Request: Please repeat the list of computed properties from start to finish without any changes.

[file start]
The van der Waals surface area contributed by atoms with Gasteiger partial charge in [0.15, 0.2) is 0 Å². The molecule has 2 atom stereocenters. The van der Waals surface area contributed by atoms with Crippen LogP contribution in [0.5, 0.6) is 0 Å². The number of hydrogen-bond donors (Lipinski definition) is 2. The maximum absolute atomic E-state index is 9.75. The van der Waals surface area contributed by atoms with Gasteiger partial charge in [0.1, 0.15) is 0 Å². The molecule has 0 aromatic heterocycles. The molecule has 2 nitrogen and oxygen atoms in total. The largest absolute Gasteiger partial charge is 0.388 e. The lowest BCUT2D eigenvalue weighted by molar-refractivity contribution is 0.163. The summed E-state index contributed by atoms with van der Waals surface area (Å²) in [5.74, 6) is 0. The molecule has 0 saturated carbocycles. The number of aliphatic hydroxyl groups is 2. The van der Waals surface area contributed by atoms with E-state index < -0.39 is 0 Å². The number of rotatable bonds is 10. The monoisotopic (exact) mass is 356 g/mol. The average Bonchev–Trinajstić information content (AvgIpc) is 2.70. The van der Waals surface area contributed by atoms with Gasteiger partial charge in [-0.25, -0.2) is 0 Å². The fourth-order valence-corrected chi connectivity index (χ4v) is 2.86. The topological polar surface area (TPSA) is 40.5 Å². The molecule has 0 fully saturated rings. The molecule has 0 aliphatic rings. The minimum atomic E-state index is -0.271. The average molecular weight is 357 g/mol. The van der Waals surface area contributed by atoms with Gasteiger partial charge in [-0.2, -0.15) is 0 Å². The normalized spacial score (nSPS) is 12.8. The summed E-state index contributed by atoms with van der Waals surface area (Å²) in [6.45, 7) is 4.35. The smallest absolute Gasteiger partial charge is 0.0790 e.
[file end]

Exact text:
The van der Waals surface area contributed by atoms with Gasteiger partial charge in [0.15, 0.2) is 0 Å². The molecule has 2 atom stereocenters. The van der Waals surface area contributed by atoms with Crippen LogP contribution in [0.5, 0.6) is 0 Å². The number of hydrogen-bond donors (Lipinski definition) is 2. The maximum absolute atomic E-state index is 9.75. The van der Waals surface area contributed by atoms with Gasteiger partial charge in [0.1, 0.15) is 0 Å². The molecule has 0 aromatic heterocycles. The molecule has 2 nitrogen and oxygen atoms in total. The largest absolute Gasteiger partial charge is 0.388 e. The lowest BCUT2D eigenvalue weighted by molar-refractivity contribution is 0.163. The summed E-state index contributed by atoms with van der Waals surface area (Å²) in [5.74, 6) is 0. The molecule has 0 saturated carbocycles. The number of aliphatic hydroxyl groups is 2. The van der Waals surface area contributed by atoms with E-state index < -0.39 is 0 Å². The number of rotatable bonds is 10. The monoisotopic (exact) mass is 356 g/mol. The average Bonchev–Trinajstić information content (AvgIpc) is 2.70. The van der Waals surface area contributed by atoms with Gasteiger partial charge in [-0.25, -0.2) is 0 Å². The fourth-order valence-corrected chi connectivity index (χ4v) is 2.86. The topological polar surface area (TPSA) is 40.5 Å². The molecule has 0 fully saturated rings. The molecule has 0 aliphatic rings. The minimum atomic E-state index is -0.271. The average molecular weight is 357 g/mol. The van der Waals surface area contributed by atoms with Gasteiger partial charge in [-0.2, -0.15) is 0 Å². The normalized spacial score (nSPS) is 12.8. The summed E-state index contributed by atoms with van der Waals surface area (Å²) in [6.45, 7) is 4.35. The smallest absolute Gasteiger partial charge is 0.0790 e.